In 1984 I left my hometown to attend college in what was, to me at the time, the big city of Kansas City, Missouri. It was only an hour away, but the cultural distance was staggering—and exciting.
I had only been significantly away from my hometown—excluding family vacations and holiday trips to central Kansas—once. Earlier that year I had gone to Washington, D.C., as part of a civics program called Presidential Classroom. How I was nominated to go is a mystery to me. I was kind of aimless academically by then—I certainly had no idea about government or politics—but the local Jaycees pitched in $50 and my indulgent and long-suffering (with me) parents kicked in the rest.
When I got home, the only thing I knew was I never wanted to live in St. Joseph, Missouri, again, and after that the summer of ’84, I never did.
In college, I started writing arts and entertainment stories for the school paper. One of my proudest moments was when I mentioned to my editor, who was a junior and therefore super cool, that I liked Lou Reed and the Velvet Underground. Like any journalist, he followed up with a question: “How does a kid from St. Joe know about the Velvet Underground?”
The short answer was the Rolling Stone Record Guide, but the longer answer was that I had long enjoyed, and prided myself on, knowing about music that was diverse and beyond the mainstream. Yes, the summer of ’84 had been filled with Born in the USA, Purple Rain, and Heartbeat City like everyone else’s, but Tusk, Street Songs, Alive She Cried, And Howlin’ Wind were also in heavy in my rotation. Not import bin stuff, but more interesting than radio.
That fall I also met a girl named Andrea, who was an art major and a Lou Reed fan, too—The Blue Mask was her jam. We were just friends, but we spent a lot of time together. One night she suggested we go to a midnight screening of The Hunger. I’d never heard of it but it sounded dangerous and cool and David Bowie was in it, so off we went.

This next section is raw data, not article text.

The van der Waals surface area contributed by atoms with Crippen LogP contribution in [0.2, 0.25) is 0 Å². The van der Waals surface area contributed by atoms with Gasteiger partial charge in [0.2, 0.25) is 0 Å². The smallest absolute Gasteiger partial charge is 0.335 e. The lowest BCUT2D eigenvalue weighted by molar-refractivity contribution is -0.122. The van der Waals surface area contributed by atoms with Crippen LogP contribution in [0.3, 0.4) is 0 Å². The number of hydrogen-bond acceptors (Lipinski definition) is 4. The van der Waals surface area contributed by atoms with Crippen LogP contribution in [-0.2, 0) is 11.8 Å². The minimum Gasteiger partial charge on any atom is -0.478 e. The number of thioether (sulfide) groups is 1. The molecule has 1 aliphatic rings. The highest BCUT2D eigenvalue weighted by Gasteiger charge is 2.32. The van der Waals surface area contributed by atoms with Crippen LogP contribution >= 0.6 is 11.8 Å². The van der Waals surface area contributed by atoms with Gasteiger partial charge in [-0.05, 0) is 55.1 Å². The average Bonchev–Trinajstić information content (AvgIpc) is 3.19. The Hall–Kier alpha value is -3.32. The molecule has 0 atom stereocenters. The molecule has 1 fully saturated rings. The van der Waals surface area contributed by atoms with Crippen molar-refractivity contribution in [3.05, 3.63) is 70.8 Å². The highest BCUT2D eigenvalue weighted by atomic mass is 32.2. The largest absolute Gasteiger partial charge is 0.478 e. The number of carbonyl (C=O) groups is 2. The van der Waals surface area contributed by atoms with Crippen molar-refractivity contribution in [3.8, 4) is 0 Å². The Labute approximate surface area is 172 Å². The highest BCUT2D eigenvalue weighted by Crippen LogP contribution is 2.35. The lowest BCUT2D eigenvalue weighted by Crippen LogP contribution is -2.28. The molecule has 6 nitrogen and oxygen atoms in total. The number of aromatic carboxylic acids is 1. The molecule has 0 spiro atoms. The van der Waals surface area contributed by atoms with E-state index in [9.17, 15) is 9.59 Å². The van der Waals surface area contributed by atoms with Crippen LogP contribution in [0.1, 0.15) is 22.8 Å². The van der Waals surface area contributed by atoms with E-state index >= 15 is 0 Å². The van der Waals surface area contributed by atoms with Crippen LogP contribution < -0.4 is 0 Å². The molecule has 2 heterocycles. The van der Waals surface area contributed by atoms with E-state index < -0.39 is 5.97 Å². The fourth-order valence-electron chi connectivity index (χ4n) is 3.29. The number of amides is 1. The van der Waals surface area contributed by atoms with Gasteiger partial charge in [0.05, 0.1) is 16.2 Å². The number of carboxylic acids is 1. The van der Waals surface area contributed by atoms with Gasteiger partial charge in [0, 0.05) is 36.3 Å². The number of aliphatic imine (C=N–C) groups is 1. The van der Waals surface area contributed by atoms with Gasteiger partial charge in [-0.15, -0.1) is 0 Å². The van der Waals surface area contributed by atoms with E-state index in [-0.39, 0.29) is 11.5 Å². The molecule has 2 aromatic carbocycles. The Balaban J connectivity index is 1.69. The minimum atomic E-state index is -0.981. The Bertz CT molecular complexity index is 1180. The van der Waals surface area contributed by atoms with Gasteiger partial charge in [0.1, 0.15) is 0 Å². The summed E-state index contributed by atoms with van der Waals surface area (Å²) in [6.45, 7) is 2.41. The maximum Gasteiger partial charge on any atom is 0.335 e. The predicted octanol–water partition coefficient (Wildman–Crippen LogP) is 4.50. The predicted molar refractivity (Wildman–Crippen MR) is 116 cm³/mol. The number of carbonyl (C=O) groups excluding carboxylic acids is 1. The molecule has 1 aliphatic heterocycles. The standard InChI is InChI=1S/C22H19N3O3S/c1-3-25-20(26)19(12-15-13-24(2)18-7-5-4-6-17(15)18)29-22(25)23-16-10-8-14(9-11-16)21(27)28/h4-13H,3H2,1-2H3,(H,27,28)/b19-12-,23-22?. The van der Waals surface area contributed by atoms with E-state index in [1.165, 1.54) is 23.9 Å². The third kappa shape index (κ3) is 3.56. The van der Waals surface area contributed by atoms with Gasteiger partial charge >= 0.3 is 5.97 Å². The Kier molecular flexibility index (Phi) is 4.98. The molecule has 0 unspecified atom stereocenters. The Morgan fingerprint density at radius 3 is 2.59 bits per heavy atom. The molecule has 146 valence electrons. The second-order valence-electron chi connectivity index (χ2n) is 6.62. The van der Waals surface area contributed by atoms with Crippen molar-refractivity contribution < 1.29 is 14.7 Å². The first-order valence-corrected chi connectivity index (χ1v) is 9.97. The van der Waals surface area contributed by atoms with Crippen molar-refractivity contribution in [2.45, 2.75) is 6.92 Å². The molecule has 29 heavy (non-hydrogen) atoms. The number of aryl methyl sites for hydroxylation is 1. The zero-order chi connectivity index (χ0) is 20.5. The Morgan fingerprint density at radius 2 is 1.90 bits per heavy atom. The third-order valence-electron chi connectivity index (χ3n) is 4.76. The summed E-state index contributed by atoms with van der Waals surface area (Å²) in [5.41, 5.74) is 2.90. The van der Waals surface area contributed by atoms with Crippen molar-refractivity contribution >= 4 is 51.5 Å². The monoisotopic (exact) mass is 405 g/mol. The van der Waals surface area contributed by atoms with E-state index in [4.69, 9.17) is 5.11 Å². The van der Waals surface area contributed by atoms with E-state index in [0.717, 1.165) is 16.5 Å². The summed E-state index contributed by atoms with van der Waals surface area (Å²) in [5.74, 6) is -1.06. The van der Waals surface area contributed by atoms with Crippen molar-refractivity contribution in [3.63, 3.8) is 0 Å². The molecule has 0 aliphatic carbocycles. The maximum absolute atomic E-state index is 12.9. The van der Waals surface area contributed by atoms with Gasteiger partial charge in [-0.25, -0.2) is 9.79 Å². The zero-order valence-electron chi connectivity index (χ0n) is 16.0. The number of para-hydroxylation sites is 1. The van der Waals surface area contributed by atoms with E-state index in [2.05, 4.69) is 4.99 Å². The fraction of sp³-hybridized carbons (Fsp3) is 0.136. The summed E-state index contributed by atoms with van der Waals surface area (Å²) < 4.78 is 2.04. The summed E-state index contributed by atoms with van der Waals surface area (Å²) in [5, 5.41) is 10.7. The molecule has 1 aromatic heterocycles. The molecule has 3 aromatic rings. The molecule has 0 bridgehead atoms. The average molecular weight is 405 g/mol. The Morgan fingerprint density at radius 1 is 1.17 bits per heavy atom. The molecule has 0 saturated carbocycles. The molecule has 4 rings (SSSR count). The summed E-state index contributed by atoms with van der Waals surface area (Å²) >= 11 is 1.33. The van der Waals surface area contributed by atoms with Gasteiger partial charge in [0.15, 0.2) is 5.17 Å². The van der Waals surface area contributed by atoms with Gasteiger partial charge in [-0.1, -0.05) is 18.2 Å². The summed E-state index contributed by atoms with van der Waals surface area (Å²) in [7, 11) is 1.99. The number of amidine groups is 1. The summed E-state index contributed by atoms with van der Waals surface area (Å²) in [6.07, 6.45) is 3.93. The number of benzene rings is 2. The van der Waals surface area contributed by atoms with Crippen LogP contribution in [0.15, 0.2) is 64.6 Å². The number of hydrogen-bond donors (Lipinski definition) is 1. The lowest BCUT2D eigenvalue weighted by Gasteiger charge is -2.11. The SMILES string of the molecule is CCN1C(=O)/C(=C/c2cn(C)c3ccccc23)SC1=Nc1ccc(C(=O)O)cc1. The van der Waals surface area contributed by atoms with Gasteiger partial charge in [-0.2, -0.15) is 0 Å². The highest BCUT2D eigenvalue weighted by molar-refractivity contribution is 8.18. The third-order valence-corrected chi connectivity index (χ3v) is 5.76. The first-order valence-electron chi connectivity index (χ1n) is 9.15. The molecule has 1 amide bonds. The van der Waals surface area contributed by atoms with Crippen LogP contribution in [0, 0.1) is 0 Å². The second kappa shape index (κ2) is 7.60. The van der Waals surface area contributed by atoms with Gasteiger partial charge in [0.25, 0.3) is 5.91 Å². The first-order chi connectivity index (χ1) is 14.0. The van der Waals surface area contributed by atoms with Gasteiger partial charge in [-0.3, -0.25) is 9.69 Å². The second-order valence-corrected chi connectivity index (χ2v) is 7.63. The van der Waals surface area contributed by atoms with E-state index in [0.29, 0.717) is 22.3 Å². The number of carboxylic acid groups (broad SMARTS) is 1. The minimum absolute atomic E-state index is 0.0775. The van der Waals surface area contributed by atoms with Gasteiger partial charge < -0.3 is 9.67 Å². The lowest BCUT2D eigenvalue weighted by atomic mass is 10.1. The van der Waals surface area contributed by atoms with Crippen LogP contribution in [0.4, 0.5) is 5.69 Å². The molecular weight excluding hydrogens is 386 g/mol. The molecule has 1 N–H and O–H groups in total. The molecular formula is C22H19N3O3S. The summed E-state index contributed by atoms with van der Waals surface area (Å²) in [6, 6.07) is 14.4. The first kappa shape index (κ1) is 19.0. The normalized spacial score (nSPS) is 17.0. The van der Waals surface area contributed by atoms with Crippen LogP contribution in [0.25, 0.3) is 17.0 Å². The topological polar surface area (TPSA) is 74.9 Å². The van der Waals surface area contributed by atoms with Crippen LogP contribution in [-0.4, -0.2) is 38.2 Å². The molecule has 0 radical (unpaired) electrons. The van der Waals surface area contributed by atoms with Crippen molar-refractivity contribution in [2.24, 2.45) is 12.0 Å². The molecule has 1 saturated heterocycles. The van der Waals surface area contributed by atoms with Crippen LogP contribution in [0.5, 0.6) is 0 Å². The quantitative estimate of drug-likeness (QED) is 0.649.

When “Bela Lugosi’s Dead” started playing, I about lost my mind. It was unlike anything I’d ever heard before. I loved it, so dark and mysterious and menacing. Andrea and I we listened to it a lot that fall, but it didn’t send me down a Goth rabbit hole.
In fact, I didn’t get around to owning any Bauhaus until five years later when their collection Swings & Heartaches: The BBC Sessions came out. I had just started grad school, and additional two hours from homw, and this, plus cassettes of The Mind Is a Terrible Thing to Taste, Sly and the Family Stone’s Greatest Hits, Sade, Book of Days and a “hip-house” show, taped off the college radio station, were the soundtracks for those innocent days.
Oh youth … when creepy tales of a dead monster movie star could bring new feelings scratching at the moldy lid of small-town conformity and conservatism … undead undead undead …